Lin, Hongzhou, Jegelka, Stefanie

We demonstrate that a very deep ResNet with stacked modules that have one neuron per hidden layer and ReLU activation functions can uniformly approximate any Lebesgue integrable function in d dimensions, i.e. \ell_1(R^d). Due to the identity mapping inherent to ResNets, our network has alternating layers of dimension one and d. This stands in sharp contrast to fully connected networks, which are not universal approximators if their width is the input dimension d [21,11]. Hence, our result implies an increase in representational power for narrow deep networks by the ResNet architecture.

Lin, Hongzhou, Jegelka, Stefanie

Recently, deep learning has been playing a central role in machine learning research and applications. Since AlexNet, increasingly more advanced networks have achieved state-of-the-art performance in computer vision, speech recognition, language processing, game playing, medical imaging, and so on. In our previous studies, we proposed quadratic/second-order neurons and deep quadratic neural networks. In a quadratic neuron, the inner product of a vector of data and the corresponding weights in a conventional neuron is replaced with a quadratic function. The resultant second-order neuron enjoys an enhanced expressive capability over the conventional neuron. However, how quadratic neurons improve the expressing capability of a deep quadratic network has not been studied up to now, preferably in relation to that of a conventional neural network. In this paper, we ask three basic questions regarding the expressive capability of a quadratic network: (1) for the one-hidden-layer network structure, is there any function that a quadratic network can approximate much more efficiently than a conventional network? (2) for the same multi-layer network structure, is there any function that can be expressed by a quadratic network but cannot be expressed with conventional neurons in the same structure? (3) Does a quadratic network give a new insight into universal approximation? Our main contributions are the three theorems shedding light upon these three questions and demonstrating the merits of a quadratic network in terms of expressive efficiency, unique capability, and compact architecture respectively.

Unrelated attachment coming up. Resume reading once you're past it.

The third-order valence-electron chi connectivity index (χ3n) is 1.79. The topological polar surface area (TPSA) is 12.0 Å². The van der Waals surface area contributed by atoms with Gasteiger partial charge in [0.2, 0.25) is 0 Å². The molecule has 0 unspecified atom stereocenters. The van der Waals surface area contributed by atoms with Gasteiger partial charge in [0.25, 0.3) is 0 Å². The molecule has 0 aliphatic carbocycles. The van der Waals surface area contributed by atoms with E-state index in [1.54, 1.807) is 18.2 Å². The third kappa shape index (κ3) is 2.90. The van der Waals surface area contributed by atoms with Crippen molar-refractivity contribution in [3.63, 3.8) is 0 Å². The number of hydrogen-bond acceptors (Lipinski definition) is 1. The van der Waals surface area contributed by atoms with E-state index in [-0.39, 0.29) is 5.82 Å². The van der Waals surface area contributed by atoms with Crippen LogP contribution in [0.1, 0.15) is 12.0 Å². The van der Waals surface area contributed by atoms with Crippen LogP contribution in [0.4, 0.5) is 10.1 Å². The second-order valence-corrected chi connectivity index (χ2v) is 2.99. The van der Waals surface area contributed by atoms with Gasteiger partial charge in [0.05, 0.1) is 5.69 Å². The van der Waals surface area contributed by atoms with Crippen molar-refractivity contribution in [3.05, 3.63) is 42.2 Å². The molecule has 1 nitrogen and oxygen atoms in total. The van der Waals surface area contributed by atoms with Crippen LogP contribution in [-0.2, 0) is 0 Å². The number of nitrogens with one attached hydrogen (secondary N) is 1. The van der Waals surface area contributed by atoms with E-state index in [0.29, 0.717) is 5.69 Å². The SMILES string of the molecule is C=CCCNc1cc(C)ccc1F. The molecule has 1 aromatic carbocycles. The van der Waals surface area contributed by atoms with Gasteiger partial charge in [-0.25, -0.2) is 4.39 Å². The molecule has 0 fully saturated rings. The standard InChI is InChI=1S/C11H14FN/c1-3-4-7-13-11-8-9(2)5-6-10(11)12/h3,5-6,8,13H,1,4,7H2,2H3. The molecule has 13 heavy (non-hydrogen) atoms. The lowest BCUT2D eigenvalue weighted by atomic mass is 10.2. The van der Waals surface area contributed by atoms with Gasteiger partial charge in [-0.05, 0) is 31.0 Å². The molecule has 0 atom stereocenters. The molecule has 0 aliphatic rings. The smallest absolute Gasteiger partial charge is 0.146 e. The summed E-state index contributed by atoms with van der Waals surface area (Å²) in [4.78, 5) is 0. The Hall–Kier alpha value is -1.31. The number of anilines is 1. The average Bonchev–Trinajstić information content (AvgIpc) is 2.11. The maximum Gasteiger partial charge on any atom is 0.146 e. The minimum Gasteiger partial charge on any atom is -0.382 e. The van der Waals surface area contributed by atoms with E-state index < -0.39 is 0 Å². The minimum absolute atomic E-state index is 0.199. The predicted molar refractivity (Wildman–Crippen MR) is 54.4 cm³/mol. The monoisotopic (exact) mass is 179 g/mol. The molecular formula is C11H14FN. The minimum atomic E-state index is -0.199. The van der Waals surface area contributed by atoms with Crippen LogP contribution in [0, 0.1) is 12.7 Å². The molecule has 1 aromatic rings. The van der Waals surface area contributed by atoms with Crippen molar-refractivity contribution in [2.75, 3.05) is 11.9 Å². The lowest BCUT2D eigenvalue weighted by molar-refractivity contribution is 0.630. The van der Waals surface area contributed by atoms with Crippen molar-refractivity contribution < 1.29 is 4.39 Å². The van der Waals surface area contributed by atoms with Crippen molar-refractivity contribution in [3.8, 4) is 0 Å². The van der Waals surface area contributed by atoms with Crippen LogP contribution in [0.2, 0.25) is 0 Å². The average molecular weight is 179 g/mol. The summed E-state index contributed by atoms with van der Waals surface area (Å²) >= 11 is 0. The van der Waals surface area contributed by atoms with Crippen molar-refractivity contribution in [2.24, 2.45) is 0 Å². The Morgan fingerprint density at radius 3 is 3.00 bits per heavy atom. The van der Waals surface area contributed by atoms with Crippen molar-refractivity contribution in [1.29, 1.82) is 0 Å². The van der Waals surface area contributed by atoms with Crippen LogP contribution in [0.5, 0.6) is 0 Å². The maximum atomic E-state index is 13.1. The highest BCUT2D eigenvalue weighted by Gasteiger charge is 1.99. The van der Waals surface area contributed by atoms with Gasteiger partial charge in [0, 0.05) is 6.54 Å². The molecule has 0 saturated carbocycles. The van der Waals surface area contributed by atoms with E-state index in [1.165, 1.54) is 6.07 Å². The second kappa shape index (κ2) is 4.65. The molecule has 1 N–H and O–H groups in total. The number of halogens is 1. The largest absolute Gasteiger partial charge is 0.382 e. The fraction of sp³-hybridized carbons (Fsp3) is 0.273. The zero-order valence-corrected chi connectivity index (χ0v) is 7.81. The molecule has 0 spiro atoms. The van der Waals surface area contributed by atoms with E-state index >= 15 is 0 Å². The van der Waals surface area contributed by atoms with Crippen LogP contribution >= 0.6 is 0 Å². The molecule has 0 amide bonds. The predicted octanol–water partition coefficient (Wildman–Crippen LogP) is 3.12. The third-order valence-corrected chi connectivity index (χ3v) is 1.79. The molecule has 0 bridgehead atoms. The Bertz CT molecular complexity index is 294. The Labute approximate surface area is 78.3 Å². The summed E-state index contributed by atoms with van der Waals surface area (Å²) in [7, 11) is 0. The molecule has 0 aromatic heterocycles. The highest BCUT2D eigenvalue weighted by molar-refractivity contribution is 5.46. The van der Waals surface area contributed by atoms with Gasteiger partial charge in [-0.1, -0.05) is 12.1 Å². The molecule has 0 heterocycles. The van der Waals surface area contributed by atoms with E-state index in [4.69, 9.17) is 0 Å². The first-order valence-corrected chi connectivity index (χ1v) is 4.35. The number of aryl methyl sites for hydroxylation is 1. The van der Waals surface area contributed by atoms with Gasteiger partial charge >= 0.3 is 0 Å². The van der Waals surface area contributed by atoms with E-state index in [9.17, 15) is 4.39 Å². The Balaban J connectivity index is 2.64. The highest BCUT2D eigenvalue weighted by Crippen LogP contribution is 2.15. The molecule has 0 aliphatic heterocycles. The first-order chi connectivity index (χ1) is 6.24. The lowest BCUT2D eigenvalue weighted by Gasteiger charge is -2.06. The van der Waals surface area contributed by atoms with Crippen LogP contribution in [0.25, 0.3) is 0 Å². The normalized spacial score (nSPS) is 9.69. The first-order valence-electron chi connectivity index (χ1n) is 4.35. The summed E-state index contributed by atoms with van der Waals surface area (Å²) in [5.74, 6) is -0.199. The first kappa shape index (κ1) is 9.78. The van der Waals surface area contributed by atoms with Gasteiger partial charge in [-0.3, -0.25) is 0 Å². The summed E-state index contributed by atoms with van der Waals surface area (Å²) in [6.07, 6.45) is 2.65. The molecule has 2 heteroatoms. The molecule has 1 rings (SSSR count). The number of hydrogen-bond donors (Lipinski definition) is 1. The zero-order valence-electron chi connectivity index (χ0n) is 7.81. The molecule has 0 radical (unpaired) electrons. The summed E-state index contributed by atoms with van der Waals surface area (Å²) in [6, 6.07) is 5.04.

Lin, Hongzhou, Jegelka, Stefanie

We demonstrate that a very deep ResNet with stacked modules with one neuron per hidden layer and ReLU activation functions can uniformly approximate any Lebesgue integrable function in $d$ dimensions, i.e. $\ell_1(\mathbb{R}^d)$. Because of the identity mapping inherent to ResNets, our network has alternating layers of dimension one and $d$. This stands in sharp contrast to fully connected networks, which are not universal approximators if their width is the input dimension $d$ [Lu et al, 2017; Hanin and Sellke, 2017]. Hence, our result implies an increase in representational power for narrow deep networks by the ResNet architecture.

Sannai, Akiyoshi, Takai, Yuuki, Cordonnier, Matthieu

In this paper,we develop a theory of the relationship between permutation ($S_n$-) invariant/equivariant functions and deep neural networks. As a result, we prove an permutation invariant/equivariant version of the universal approximation theorem, i.e $S_n$-invariant/equivariant deep neural networks. The equivariant models are consist of stacking standard single-layer neural networks $Z_i:X \to Y$ for which every $Z_i$ is $S_n$-equivariant with respect to the actions of $S_n$ . The invariant models are consist of stacking equivariant models and standard single-layer neural networks $Z_i:X \to Y$ for which every $Z_i$ is $S_n$-invariant with respect to the actions of $S_n$ . These are universal approximators to $S_n$-invariant/equivariant functions. The above notation is mathematically natural generalization of the models in \cite{deepsets}. We also calculate the number of free parameters appeared in these models. As a result, the number of free parameters appeared in these models is much smaller than the one of the usual models. Hence, we conclude that although the free parameters of the invariant/equivarint models are exponentially fewer than the one of the usual models, the invariant/equivariant models can approximate the invariant/equivariant functions to arbitrary accuracy. This gives us an understanding of why the invariant/equivariant models designed in [Zaheer et al. 2018] work well.